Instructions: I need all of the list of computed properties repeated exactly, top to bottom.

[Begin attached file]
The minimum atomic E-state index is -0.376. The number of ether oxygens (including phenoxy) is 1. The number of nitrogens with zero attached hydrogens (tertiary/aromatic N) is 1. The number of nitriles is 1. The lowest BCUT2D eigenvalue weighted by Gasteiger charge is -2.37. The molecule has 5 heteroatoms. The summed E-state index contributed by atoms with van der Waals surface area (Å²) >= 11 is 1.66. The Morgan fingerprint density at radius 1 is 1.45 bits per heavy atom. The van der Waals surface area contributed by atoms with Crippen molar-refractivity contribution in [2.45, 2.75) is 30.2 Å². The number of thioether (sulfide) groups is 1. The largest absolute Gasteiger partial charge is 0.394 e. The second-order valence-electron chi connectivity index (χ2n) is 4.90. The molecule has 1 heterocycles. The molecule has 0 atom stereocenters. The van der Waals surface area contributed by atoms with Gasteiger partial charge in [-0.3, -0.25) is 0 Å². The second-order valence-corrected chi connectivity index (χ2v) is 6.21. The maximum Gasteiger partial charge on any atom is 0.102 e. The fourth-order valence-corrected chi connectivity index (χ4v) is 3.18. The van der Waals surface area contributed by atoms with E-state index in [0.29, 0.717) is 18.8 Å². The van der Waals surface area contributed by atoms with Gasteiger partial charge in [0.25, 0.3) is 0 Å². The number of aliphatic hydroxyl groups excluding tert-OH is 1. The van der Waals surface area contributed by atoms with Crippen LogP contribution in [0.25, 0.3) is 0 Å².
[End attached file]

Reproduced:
The minimum atomic E-state index is -0.376. The number of ether oxygens (including phenoxy) is 1. The number of nitrogens with zero attached hydrogens (tertiary/aromatic N) is 1. The number of nitriles is 1. The lowest BCUT2D eigenvalue weighted by Gasteiger charge is -2.37. The molecule has 5 heteroatoms. The summed E-state index contributed by atoms with van der Waals surface area (Å²) >= 11 is 1.66. The Morgan fingerprint density at radius 1 is 1.45 bits per heavy atom. The van der Waals surface area contributed by atoms with Crippen molar-refractivity contribution in [2.45, 2.75) is 30.2 Å². The number of thioether (sulfide) groups is 1. The largest absolute Gasteiger partial charge is 0.394 e. The second-order valence-electron chi connectivity index (χ2n) is 4.90. The molecule has 1 heterocycles. The molecule has 0 atom stereocenters. The van der Waals surface area contributed by atoms with Gasteiger partial charge in [-0.3, -0.25) is 0 Å². The second-order valence-corrected chi connectivity index (χ2v) is 6.21. The maximum Gasteiger partial charge on any atom is 0.102 e. The fourth-order valence-corrected chi connectivity index (χ4v) is 3.18. The van der Waals surface area contributed by atoms with E-state index in [0.29, 0.717) is 18.8 Å². The van der Waals surface area contributed by atoms with Gasteiger partial charge in [0.25, 0.3) is 0 Å². The number of aliphatic hydroxyl groups excluding tert-OH is 1. The van der Waals surface area contributed by atoms with Crippen LogP contribution in [0.25, 0.3) is 0 Å².